At some point, you’ll likely encounter a co-worker who annoys you to the point of distraction. He may be a chatterbox who takes up your time with meaningless conversation or a know-it-all who routinely offers unsolicited advice. You can address his behavior directly if you do so in a constructive and diplomatic way.
Before you do or say anything, try to see things from your co-worker’s perspective. His obnoxious habits might be unintentional. If he’s pushy, he may feel the need to prove himself because he’s new or inexperienced. If he constantly asks for your assistance, he may feel unsure of his abilities. If he offers unwanted suggestions or attempts to insert himself into your projects, he may have a need for control. If he uses his speakerphone, takes personal calls all day or hogs the breakroom microwave, he might not understand office etiquette. Determine whether his behavior is malicious, thoughtless or simply bad manners.
Recognize His Strengths
Sometimes it’s the differences between you and a colleague that drive you crazy. Perhaps you’re a “Type A,” no-nonsense professional who likes to jump in and get things done quickly. Your colleague, on the other hand, might like to discuss projects extensively or analyze things thoroughly first. Instead of losing your patience, identify what your co-worker brings to the table. For example, maybe he spots potential problems early or produces stellar work thanks to his focus on preparation. Compliment him on what he does well to let him know you appreciate him and to encourage a positive interaction between the two of you.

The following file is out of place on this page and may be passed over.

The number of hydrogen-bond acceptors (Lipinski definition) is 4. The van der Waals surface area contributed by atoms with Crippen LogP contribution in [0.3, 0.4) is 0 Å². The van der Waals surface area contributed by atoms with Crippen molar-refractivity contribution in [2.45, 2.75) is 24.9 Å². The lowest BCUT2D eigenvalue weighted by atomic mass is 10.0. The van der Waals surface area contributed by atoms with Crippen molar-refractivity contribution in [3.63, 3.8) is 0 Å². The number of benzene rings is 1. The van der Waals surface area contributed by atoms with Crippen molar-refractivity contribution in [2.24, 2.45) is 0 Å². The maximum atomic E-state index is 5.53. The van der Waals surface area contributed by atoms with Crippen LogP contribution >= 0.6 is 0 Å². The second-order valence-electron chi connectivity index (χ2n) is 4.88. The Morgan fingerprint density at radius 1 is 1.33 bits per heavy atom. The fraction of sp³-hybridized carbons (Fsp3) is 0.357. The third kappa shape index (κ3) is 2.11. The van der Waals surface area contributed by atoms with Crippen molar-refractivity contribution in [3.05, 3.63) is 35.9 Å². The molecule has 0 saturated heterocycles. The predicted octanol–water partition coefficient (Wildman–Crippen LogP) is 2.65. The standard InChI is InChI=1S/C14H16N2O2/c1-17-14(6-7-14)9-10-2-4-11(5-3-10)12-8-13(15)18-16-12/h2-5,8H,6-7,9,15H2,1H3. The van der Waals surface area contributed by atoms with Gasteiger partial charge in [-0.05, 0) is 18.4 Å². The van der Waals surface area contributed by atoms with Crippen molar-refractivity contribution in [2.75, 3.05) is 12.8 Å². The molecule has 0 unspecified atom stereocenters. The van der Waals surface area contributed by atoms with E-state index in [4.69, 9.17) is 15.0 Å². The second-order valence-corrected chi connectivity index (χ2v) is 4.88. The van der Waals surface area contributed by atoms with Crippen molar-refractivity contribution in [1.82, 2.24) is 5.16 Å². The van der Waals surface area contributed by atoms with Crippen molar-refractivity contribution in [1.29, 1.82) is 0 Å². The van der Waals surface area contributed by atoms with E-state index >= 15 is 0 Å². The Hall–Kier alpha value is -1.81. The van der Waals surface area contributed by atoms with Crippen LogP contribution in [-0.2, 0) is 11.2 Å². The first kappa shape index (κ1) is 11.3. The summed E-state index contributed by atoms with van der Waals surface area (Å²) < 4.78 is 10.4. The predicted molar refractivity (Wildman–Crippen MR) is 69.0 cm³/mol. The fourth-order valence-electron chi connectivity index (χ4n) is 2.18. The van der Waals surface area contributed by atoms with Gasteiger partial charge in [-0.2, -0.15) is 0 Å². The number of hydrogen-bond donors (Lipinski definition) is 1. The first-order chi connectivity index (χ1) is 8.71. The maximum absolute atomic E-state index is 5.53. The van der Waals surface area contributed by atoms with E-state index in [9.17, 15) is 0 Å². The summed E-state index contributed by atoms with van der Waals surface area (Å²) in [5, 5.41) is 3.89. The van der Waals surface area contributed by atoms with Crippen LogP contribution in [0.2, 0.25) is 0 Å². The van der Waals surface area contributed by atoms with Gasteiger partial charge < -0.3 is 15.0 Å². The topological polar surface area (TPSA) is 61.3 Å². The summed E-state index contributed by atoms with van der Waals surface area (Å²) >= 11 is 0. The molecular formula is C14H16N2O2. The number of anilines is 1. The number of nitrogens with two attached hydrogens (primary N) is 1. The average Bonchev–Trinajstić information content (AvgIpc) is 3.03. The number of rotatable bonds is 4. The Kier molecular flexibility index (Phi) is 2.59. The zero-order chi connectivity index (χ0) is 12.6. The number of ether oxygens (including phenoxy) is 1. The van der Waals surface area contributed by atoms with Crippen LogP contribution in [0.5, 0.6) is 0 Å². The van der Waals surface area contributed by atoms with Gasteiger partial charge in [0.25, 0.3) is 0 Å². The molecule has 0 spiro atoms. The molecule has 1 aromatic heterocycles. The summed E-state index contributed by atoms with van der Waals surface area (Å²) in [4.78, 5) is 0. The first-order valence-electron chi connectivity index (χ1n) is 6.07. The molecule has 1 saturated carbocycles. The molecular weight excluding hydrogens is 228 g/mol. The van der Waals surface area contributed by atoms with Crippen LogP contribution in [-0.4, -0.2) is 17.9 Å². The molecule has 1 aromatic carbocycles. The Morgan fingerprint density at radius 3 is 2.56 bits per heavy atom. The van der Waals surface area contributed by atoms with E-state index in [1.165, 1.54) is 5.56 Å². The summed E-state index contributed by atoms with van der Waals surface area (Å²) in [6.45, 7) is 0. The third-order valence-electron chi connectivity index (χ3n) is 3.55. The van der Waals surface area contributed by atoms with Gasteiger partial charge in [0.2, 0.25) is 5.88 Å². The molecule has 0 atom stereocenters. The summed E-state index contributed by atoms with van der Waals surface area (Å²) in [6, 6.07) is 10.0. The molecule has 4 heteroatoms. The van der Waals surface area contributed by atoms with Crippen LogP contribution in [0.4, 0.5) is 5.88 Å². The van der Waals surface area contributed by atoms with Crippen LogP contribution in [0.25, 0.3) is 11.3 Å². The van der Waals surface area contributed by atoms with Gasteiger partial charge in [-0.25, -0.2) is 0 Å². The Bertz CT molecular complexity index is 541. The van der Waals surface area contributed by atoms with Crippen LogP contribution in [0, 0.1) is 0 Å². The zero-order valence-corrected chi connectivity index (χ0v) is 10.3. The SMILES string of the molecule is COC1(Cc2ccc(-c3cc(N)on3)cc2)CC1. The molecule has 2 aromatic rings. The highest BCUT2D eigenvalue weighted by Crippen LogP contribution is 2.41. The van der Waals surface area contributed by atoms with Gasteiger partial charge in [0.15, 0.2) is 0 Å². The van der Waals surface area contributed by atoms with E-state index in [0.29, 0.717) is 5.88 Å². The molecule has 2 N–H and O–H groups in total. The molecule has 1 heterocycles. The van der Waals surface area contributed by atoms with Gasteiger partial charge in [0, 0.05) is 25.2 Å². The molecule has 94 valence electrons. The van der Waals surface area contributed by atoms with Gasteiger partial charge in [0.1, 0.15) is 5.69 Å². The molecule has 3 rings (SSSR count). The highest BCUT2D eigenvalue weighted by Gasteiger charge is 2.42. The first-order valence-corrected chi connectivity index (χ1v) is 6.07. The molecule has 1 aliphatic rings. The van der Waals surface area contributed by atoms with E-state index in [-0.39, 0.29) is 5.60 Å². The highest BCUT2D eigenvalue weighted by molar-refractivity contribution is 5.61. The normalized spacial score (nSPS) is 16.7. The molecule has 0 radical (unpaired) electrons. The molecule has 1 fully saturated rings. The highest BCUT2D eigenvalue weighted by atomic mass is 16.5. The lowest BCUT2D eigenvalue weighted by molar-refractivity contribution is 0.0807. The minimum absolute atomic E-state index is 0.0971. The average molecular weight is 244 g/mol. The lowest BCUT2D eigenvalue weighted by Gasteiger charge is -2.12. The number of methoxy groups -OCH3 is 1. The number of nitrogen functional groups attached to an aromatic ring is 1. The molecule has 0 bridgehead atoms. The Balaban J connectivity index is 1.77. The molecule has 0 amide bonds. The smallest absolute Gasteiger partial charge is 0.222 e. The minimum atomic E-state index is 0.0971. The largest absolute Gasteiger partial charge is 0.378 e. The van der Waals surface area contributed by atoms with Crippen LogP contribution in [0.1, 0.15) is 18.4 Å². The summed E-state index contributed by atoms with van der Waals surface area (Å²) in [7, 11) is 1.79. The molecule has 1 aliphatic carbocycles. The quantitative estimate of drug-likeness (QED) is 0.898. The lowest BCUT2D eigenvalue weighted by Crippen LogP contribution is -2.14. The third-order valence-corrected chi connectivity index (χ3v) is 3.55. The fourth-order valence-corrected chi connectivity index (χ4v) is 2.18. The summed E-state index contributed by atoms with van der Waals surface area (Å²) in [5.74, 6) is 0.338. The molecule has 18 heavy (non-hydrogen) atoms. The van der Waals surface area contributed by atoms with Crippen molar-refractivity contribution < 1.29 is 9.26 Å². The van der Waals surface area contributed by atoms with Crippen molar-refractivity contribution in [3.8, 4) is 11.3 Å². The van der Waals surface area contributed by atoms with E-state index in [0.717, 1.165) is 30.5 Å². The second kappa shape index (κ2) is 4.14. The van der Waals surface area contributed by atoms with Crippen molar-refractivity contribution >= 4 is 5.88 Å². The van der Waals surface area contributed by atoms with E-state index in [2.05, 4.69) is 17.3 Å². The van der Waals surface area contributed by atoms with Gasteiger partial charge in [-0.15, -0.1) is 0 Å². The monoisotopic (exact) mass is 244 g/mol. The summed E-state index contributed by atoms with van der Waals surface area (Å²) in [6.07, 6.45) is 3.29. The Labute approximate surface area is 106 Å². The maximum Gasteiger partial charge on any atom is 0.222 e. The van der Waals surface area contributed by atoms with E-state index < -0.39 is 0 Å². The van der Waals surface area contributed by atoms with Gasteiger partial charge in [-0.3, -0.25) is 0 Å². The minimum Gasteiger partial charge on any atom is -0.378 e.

Talk to Him
Instead of suffering in silence or quitting your job, talk to your co-worker and seek a resolution. He might not realize his behavior is annoying. Find a time to speak with him privately. Instead of complaining or casting blame, ask for his help. Describe his behavior and how it interferes with your productivity. If he constantly drops by your desk to chat, tell him that with so much work on your plate, you can’t afford to spend time discussing anything not related to your job. Ask him to save conversation for break times and only come to you during work hours if it’s urgent.
In some cases, it’s best to ignore your colleague’s behavior and distance yourself from him as much as possible. This is especially true if it’s a matter of a personality clash instead of deliberately rude behavior. Try wearing headphones while you work to discourage him from interrupting you. Avoid taking breaks at the same time so you won’t run into him in the breakroom and be drawn into a long personal conversation. Don’t volunteer for projects that require collaborating with him. When you must interact, keep your conversations professional and focused on the task at hand.
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